Love, Death and Other Causes of Indigestion
How Should We Live? Great Ideas from the Past for Everyday Life
Cultural theorist and thinker Roman Krznaric’s newest book How Should We Live? collects a dizzying array of historical anecdotes and arcane facts, ruminated over in a series of essays. These essays are divided into broad categories, including “Making a Living” and “Discovering the World,” and then again into several no-less-ambitious topics such as “Empathy,” “Time” and “Deathstyle.” With this process, the author hopes to illuminate the historical origins of some of modern (Western) society’s most basic and deeply-held beliefs and values.
Searching for insight into such universal topics as love, family, work and nature, Krznaric reaches back to the Greeks, through Medieval and Renaissance philosophers and on through the Victorians and modern thinkers. The breadth of his explorations is impressive, but its very scope renders their individual treatment somewhat shallow, and his conclusions, while sincerely formulated and often inspiring, are unfortunately sometimes a bit banal.
Krznaric is at his very best when delving into little-known and often esoteric topics, such as his compelling story of the origin of the myth of the five senses. Krznaric recounts the tale of the 19th century mystery-man, Kaspar Hauser, who appeared in a German town one day, after apparently having been imprisoned in a dungeon for years on end, with little light, no intellectual stimulation and only bread to eat. Krznaric’s description of Hauser’s tragic life, the impact of the sensory deprivation he endured—and the perplexing ways his senses developed, flourished and diminished—is truly fascinating. Likewise, the author’s exploration of the origin of clocks and their impact on humanity—in terms of our perspectives on time, productivity and what he calls “the cult of speed” —makes for deeply interesting reading.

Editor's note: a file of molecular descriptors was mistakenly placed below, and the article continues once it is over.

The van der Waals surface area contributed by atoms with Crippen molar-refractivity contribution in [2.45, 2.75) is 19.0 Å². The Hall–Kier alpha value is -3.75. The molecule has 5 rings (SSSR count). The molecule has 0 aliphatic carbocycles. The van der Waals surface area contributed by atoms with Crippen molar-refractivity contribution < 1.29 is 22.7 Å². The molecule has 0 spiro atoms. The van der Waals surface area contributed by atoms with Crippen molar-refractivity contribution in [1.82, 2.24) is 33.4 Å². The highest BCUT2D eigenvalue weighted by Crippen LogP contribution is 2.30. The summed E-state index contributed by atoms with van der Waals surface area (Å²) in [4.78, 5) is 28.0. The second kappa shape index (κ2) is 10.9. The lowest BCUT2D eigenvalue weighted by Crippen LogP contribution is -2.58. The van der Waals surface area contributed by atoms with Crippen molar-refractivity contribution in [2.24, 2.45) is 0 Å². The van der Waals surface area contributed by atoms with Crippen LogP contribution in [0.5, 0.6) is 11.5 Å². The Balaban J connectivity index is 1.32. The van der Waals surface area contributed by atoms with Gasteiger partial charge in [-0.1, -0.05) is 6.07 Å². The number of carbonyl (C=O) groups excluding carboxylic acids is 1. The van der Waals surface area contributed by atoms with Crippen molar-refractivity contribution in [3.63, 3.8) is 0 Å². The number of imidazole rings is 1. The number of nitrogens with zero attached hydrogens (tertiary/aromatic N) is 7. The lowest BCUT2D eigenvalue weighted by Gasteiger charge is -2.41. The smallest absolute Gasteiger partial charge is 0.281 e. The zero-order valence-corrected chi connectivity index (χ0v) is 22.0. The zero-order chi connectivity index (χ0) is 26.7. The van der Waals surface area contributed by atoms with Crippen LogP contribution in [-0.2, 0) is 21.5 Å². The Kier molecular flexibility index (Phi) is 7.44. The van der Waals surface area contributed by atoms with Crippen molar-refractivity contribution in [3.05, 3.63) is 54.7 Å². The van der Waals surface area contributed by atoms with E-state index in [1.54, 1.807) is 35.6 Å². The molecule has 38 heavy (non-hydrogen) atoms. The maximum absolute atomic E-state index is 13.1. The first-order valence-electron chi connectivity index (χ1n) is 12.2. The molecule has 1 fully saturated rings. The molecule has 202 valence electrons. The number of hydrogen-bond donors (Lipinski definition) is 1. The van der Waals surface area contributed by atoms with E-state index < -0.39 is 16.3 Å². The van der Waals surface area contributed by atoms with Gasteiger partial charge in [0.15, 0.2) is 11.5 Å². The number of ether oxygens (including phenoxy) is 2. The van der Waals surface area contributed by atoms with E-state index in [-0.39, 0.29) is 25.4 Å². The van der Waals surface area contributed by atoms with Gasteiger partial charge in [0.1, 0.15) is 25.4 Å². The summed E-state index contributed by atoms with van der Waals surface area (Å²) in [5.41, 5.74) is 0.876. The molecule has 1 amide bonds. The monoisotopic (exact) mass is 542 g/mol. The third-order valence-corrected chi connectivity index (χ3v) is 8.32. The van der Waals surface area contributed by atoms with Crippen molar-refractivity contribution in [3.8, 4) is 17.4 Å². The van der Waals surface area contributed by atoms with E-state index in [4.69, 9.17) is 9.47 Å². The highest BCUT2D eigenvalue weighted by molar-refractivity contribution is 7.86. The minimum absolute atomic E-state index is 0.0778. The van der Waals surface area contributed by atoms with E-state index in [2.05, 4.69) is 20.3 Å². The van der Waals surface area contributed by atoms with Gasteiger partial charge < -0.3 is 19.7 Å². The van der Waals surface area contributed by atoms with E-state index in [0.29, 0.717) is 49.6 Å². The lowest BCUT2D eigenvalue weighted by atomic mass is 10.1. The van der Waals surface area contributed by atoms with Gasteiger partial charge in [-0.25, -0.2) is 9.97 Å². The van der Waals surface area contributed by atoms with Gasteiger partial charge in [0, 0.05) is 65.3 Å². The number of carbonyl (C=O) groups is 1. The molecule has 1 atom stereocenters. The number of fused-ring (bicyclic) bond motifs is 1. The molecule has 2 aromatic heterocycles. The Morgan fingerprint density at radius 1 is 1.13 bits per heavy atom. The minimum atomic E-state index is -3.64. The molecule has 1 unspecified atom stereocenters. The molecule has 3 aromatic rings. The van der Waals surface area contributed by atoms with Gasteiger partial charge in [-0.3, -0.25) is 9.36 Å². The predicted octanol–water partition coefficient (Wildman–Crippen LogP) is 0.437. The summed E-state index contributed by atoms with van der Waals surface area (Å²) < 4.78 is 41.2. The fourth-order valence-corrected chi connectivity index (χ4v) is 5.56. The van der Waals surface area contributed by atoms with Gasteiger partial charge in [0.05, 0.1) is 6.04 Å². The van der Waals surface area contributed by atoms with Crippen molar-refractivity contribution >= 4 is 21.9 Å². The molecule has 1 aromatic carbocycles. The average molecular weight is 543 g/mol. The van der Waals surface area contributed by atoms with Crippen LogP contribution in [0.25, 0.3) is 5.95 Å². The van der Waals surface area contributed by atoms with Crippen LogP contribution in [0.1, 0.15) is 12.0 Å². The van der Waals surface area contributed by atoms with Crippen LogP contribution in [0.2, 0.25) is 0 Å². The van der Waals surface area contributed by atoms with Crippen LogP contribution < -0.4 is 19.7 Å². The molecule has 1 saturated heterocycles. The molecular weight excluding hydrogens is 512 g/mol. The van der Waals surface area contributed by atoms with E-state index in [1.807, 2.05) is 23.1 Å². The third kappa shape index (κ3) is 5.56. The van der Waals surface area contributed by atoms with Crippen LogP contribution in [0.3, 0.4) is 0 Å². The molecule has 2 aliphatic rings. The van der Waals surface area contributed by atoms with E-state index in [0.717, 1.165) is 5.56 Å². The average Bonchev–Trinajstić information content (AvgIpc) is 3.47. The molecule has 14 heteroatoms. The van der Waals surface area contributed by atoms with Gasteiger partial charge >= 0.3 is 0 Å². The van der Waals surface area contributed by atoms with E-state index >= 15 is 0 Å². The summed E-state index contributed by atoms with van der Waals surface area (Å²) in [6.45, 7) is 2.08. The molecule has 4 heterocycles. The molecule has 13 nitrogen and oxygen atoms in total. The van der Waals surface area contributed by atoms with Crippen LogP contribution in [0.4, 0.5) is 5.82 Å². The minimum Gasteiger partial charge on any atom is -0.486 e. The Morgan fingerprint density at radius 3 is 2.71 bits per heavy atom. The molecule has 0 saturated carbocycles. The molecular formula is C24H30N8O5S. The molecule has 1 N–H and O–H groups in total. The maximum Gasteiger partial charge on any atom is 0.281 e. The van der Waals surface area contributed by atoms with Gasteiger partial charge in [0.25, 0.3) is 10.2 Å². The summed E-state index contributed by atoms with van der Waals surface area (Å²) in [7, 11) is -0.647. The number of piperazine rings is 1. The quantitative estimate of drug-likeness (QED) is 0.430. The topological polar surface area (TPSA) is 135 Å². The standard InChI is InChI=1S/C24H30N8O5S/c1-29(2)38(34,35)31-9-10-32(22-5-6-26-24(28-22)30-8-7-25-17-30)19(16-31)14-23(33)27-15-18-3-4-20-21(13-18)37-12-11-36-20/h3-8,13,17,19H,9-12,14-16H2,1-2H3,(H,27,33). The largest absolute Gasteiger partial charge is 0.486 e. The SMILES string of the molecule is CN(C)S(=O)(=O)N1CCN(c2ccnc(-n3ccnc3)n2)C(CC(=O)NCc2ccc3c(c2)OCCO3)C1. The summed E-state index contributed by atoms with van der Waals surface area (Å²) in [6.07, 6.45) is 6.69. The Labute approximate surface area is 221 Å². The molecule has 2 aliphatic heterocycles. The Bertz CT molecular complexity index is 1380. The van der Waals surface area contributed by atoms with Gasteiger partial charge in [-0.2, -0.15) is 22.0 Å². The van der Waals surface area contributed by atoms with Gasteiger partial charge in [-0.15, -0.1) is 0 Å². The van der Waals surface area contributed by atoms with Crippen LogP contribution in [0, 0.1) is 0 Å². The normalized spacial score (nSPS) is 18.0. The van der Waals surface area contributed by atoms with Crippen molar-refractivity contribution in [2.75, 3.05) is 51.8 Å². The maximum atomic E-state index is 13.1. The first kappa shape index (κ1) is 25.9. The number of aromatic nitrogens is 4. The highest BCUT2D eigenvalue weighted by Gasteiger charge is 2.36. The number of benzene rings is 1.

The book is less successful, however, when Krznaric moves from these moments of historical action or philosophy toward specific modern behaviors and thought, attempting to draw from these disparate, though engaging, essays a coherent analysis of current dilemmas and a viable blueprint for happiness in the present day. In these editorial musings, often serving as “bookend” commentary of each section, too much of the author’s own philosophical and personal preoccupations intrude. Krznaric, while clearly adept at moving through the minutiae of history, showcasing both the large and the small moments, does not share this intellectual meal with us so much as require us to digest a rather large plate of unrelated foods he has placed in front of us, while he sits, sated, watching us eat.
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